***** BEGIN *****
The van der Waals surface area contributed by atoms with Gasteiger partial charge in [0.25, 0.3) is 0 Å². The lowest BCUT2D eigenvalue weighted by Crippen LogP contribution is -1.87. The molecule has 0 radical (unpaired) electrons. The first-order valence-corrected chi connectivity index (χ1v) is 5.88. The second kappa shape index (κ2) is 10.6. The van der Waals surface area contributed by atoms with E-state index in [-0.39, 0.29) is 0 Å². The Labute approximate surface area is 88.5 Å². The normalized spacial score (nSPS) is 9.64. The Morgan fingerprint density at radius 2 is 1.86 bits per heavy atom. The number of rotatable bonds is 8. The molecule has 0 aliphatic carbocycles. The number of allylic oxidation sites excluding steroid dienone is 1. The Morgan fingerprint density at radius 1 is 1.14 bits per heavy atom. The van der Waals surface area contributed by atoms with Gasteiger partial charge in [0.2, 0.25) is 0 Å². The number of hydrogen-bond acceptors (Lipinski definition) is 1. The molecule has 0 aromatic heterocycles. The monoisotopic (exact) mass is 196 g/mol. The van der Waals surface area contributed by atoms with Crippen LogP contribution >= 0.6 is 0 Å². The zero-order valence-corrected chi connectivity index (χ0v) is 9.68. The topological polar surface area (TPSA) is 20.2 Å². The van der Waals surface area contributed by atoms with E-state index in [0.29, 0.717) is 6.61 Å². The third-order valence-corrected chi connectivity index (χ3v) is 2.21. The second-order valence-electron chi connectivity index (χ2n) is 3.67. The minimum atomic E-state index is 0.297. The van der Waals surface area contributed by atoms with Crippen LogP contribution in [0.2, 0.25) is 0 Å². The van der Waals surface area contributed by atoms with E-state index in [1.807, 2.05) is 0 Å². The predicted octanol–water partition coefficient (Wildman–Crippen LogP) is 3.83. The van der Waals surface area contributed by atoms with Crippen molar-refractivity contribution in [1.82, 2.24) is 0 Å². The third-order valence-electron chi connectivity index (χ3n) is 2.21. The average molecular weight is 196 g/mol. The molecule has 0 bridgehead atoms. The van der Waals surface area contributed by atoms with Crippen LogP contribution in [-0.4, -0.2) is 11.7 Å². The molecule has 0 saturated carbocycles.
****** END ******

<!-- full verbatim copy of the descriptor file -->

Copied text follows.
The van der Waals surface area contributed by atoms with Gasteiger partial charge in [0.25, 0.3) is 0 Å². The lowest BCUT2D eigenvalue weighted by Crippen LogP contribution is -1.87. The molecule has 0 radical (unpaired) electrons. The first-order valence-corrected chi connectivity index (χ1v) is 5.88. The second kappa shape index (κ2) is 10.6. The van der Waals surface area contributed by atoms with E-state index in [-0.39, 0.29) is 0 Å². The Labute approximate surface area is 88.5 Å². The normalized spacial score (nSPS) is 9.64. The Morgan fingerprint density at radius 2 is 1.86 bits per heavy atom. The number of rotatable bonds is 8. The molecule has 0 aliphatic carbocycles. The number of allylic oxidation sites excluding steroid dienone is 1. The Morgan fingerprint density at radius 1 is 1.14 bits per heavy atom. The van der Waals surface area contributed by atoms with Gasteiger partial charge in [0.2, 0.25) is 0 Å². The number of hydrogen-bond acceptors (Lipinski definition) is 1. The molecule has 0 aromatic heterocycles. The monoisotopic (exact) mass is 196 g/mol. The van der Waals surface area contributed by atoms with Crippen LogP contribution >= 0.6 is 0 Å². The zero-order valence-corrected chi connectivity index (χ0v) is 9.68. The topological polar surface area (TPSA) is 20.2 Å². The van der Waals surface area contributed by atoms with E-state index in [0.29, 0.717) is 6.61 Å². The third-order valence-corrected chi connectivity index (χ3v) is 2.21. The second-order valence-electron chi connectivity index (χ2n) is 3.67. The minimum atomic E-state index is 0.297. The van der Waals surface area contributed by atoms with Crippen LogP contribution in [0.2, 0.25) is 0 Å². The van der Waals surface area contributed by atoms with E-state index in [1.807, 2.05) is 0 Å². The predicted octanol–water partition coefficient (Wildman–Crippen LogP) is 3.83. The van der Waals surface area contributed by atoms with Crippen molar-refractivity contribution in [1.82, 2.24) is 0 Å². The third-order valence-electron chi connectivity index (χ3n) is 2.21. The average molecular weight is 196 g/mol. The molecule has 0 bridgehead atoms. The van der Waals surface area contributed by atoms with Crippen LogP contribution in [-0.4, -0.2) is 11.7 Å². The molecule has 0 saturated carbocycles.